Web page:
We often feel the need to apologize for our expressing our stress and pain, don't we? Liz recently posted about how much she's minimized her stress. How she knows she has a great life, but has realized she has to face up to the reality of the stress she's feeling. Good for her!

When my friend apologized for complaining (considering everyone who has it worse than she does), I told her, "Hey, the fact that your neighbor got impaled by a fence post, doesn't make your paper cut hurt any less."

If you live in a developed country (like America) you are probably aware of the vast numbers of people around the world who are far less fortunate than you are. Even nearby, you might have friends or family members who are battling life-threatening illness. You may know someone whose marriage is breaking up. Whatever you're going through, you can almost always find someone who has it worse.

But that doesn't make your stress and pain any less valid! Pain hurts, whether it's "little pain" or "big pain." And we're wired in such a way that we need support...for the little stuff and the big stuff.

So my encouragement to you is this: Seek out the true friends around you. (That includes "real life" friends and "virtual" friends!) And when you're hurting, tell them about it. Don't apologize for it. It's okay to reach out. It's good to reach out! And part of the joy of vulnerability is when you get the chance to be there for your friends too.

I'm glad I can be there for my friends, and I'm glad they're there for me...for the big stuff and the little stuff. Because whether you've been impaled by a fence post or you have a paper cut, you deserve support.

Thursday, July 12, 2012

I'm back! And I had a baby!

I wasn't quite sure how to announce that on my blog, so I figured I'd just come right out with it in the title of the post!

At some point in between my last post and this one, I had a baby. Not my baby, my best friend's baby. If that's confusing to you, you definitely need to catch up on some old blog posts.

I'm not going to write a lot about the baby here. I want to let Ann return to the world of blogging whenever she's adjusted to being a mama of three, and at that time she can share whatever she'd like to share. (I will, however, say that the baby is super-duper cute and cuddly, and does indeed have a gender, though I'm going to let Ann be the one to announce it!)

I'm also not planning to share a birth story at this point. This time it's not my story; it's ours. But I do want to tell you that Ann was completely awesome as my primary labor support! The midwife even told her later that she was the best labor partner she'd ever seen. My husband was fantastic too, and having both of them there was really important to me. But it was appropriate that the baby's mom be the one most involved in helping with her baby's birth. She was loving; she anticipated what I needed; she didn't freak out when I was in pain (loudly in pain at times!) Every birthing mom should have an Ann!

I'll also tell you that this was another beautiful birth at the midwife-staffed birthing center. It was challenging and miraculous and awesome. The baby was born into Ann's arms, and that seemed to me to be just so right. I was so happy to feel that way...to look at Ann holding her baby for the first time, and to joyfully realize that the baby was exactly where it belonged.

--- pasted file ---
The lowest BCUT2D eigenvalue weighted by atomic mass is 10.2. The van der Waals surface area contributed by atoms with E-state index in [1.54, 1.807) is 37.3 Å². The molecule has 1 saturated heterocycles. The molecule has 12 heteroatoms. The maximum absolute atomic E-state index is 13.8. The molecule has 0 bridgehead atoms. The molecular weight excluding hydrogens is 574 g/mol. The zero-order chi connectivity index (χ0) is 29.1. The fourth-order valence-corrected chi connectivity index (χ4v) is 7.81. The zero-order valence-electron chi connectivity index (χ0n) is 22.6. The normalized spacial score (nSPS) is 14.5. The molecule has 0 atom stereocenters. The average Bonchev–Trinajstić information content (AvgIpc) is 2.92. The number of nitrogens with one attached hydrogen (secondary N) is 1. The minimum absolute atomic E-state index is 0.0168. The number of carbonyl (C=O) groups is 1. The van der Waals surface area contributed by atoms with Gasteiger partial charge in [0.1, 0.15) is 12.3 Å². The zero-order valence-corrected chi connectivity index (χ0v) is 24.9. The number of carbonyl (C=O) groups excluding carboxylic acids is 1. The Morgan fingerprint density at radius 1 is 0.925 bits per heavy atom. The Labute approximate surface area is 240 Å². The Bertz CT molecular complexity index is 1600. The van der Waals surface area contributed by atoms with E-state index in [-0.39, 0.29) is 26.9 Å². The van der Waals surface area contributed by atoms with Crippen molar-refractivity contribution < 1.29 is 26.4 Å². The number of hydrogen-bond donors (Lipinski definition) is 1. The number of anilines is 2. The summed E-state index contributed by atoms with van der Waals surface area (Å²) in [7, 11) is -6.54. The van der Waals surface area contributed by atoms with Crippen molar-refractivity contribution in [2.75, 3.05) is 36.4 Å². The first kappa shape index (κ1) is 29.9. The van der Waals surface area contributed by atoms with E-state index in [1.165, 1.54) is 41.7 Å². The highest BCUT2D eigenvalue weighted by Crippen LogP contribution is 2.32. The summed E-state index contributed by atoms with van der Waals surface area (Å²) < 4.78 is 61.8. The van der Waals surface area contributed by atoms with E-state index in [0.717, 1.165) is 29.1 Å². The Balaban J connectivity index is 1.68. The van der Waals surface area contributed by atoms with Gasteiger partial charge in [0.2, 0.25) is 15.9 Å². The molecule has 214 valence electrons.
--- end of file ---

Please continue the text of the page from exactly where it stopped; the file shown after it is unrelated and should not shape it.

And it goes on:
That's the thing.... I was so aware through the whole pregnancy, labor, and birth that the baby didn't belong with me. Carrying Ann and M.'s child was a joyous thing; I'm so glad that since they needed someone's womb, I could offer mine! But a baby belongs with its family! And being able to be part of uniting this baby with its family.... It was incredible. It was a huge privilege to be there when they met their child. It was awesome.

People have been pretty concerned that I'd bond with the baby and slip into depression after the birth, because of being separated from this life that I was connected to for nine months. But since the birth, I haven't once wanted to take that sweet child home with me! God really protected my heart.

That's not to say I've been happy 100% of the time. Of course I'm hormonal. I anticipated that. I'm also adjusting back to "normal life," after focusing so much on this pregnancy. Honestly, I miss sharing a pregnancy with Ann. It was an incredibly precious, unique, amazing experience. I miss that more than I miss the baby.

But even though it's hard to say goodbye to such a life-changing season, I know that things are now where they should be. Ann and M. are adjusting to being parents of three now. I'm re-adjusting to being "just" a wife and mom, and reminding myself that just because one important role in my life is past doesn't mean my wife/mom roles are any less important.

In fact, it's good for me to be able to re-focus on my own family. I found it so sweet to cuddle with my kids on the day of the birth, without a big belly between us! So yes, I miss the "shared pregnancy" experience, but I have a new appreciation for the precious relationships I have with my husband and children. And Ann and I built an intimate friendship that we expect to enjoy for a lifetime. I'm so incredibly blessed to have a friend like her.

So here I am. I'm back. I had a baby. And that birth was the culmination of an experience I won't ever regret. I will cherish the memories forever. The opportunity to share a pregnancy with my best friend was indescribably special. Thank you, Ann, for trusting me to join with your family in such a profound way!

After I wrote this post and saved it, Ann and I decided to publish our announcement posts at the same time. So if you want more details on the baby--including a picture!-- go check out Ann's blog!